Whilst some scholarly attention has been paid to the patterns of disposal of Old Master paintings from aristocratic collections, a process that started with the high profile sales from Hamilton Palace in 1882, and was reinforced in the aftermath of the Great War when many country houses and their London town-house equivalents were sold or demolished, little scholarly attention has been paid to the acquisition of Old Masters in British private collections during the first half of the 20th century. The 6th Earl's collecting activities were highly distinctive and challenge the conventional understanding that the traffic in 'Old Master' paintings was exclusively one-way, from Britain to the USA, in the period. The research project will complement the work being undertaken on the development of national and regional museum collections in the period 1880s–1950s and offers the opportunity to reconsider the British market for Old Master paintings against the broader landscape of the 'heritage debate' and the increasing dominance of the notion of cultural heritage exemplified by newly-established instruments such as the NACF and Export Review Committee.
See University of Leeds scholarships – where an application form for PhD study is available.
Information for students:
AHRC-funded Collaborative Doctoral PhD Studentship with the University of Bristol and the National Gallery
New research on the history and technology of materials in paintings and other cultural heritage artefacts using advanced mass spectrometry techniques.
The scholarly study of paintings and other artworks involves research into an artist's creative processes, the nature of the materials and techniques used and the current condition of objects resulting from natural deterioration. Such studies benefit enormously from chemical analysis, wherein small samples of paint are physically removed from artefacts in order that the chemistry can be assessed in relation to the aforementioned factors. The organic components are of particular interest and can include a wide range of natural products, such as: oils, waxes, resins and proteins, all of which have the potential to profoundly influence the appearance of a work, its current condition and the planning of conservation treatments. These organic materials can be original components, such as paint constituents (binder, colorant or other additives) or later additions (e.g. repairs or retouchings, varnishes or other surface coatings). The paint samples taken from valuable works of art are typically very small and limited in number, so it is essential to extract as much information as possible. The chemical analysis of organic components is challenging for a number of reasons: (i) The complexity of the materials themselves, which often necessitates the detection of characteristic 'marker components' to identify the material (or obtain precise source or species information or the exact methods of production); (ii) The organic material(s) of interest will generally be quite minor components of the overall paint sample, and (iii) The heterogeneous nature of the samples and age of the artefact, which can often lead to the alteration of the organic materials via complex degradation processes. Hence, to obtain the maximum amount of chemical information from the minimum amount of paint it is important to use highly sensitive & specific analytical techniques.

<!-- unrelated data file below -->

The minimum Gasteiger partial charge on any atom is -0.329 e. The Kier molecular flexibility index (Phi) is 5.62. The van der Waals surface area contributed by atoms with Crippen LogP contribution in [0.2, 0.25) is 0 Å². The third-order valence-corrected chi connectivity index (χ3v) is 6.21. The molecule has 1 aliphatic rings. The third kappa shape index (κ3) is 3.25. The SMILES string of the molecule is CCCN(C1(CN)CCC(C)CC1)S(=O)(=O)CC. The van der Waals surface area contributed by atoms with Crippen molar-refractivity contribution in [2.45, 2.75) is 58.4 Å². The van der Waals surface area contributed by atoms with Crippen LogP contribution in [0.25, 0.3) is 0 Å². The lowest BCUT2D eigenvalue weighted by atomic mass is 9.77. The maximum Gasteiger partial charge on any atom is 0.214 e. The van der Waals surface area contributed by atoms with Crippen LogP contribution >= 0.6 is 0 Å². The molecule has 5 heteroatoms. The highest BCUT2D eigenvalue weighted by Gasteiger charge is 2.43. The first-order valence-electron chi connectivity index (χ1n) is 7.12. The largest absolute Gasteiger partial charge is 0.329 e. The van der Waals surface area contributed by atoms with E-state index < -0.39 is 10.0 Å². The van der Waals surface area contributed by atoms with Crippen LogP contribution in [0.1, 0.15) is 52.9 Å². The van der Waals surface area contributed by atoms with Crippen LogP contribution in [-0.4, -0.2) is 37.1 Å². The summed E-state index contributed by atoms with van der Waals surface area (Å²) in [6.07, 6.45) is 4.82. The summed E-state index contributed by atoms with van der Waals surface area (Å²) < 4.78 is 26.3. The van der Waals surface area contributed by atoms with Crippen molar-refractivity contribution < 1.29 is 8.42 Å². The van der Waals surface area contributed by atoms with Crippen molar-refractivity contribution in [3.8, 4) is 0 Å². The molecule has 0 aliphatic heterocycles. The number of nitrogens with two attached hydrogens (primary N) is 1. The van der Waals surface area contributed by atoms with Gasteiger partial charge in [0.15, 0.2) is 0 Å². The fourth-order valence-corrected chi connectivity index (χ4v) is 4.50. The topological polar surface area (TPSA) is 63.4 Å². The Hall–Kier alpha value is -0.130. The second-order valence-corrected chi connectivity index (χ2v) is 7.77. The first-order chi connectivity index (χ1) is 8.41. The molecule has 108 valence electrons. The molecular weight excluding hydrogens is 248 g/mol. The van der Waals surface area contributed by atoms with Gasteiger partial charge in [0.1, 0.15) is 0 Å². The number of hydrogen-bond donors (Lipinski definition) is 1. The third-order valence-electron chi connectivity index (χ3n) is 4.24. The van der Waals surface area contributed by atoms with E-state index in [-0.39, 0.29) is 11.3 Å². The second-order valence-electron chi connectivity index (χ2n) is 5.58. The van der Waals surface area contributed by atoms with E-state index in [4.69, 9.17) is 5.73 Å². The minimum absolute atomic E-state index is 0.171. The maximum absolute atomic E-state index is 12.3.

The advertised studentship offers the successful candidate the opportunity to help answer both art historical and conservation-related questions using state-of-the-art mass spectrometry (MS) approaches. High resolution mass spectrometry using either Orbitrap MS or Q-TOFMS instruments offers substantial advantages over the current instrumentation typically used by heritage scientists. The studentship brings together researchers from the University of Bristol and the National Gallery and will use these new technologies to explore question relating to: (i) The detection of specific organic materials; (ii)The identification of the biological (or geological) source of organic materials; (iii)The status of organic materials (whether original additives to the paint or contaminants from a
later conservation intervention). Achieving this will involve refining analytical protocols based on advanced instrumentation using reference samples selected from the extensive collection of natural products held within the National Gallery scientific department. The analytical protocols developed will then be applied to real problems within the cultural heritage sector using authentic case
studies, selected from on-going projects in the art-historical study or conservation of paintings from the National Gallery collection.
As with all postgraduate students enrolled at the University of Bristol the student will be supported by the Bristol Doctoral College. The College supports students in a wide variety of ways at all stages of their professional and personal development during their studies.
The successful student will receive a stipend of £15,009 p.a. plus £550 additional payment for Collaborative Doctoral Students. Tuition fees are also covered by the award. The student will receive additional support towards further research expenses from The National Gallery over the course of the research studentship.
Candidates should possess a degree in a relevant subject area, such as a 2:1 or higher in chemistry, or a related discipline aligned to the studentship. Students must also meet the eligibility requirements of the UK Research Council for graduate students.
Informal enquiries should be directed to:
Professor Richard Evershed: Email: firstname.lastname@example.org; Telephone: 0117 9287671 or
Dr David Peggie: Email: email@example.com; Telephone: Tel: 020 7747 2825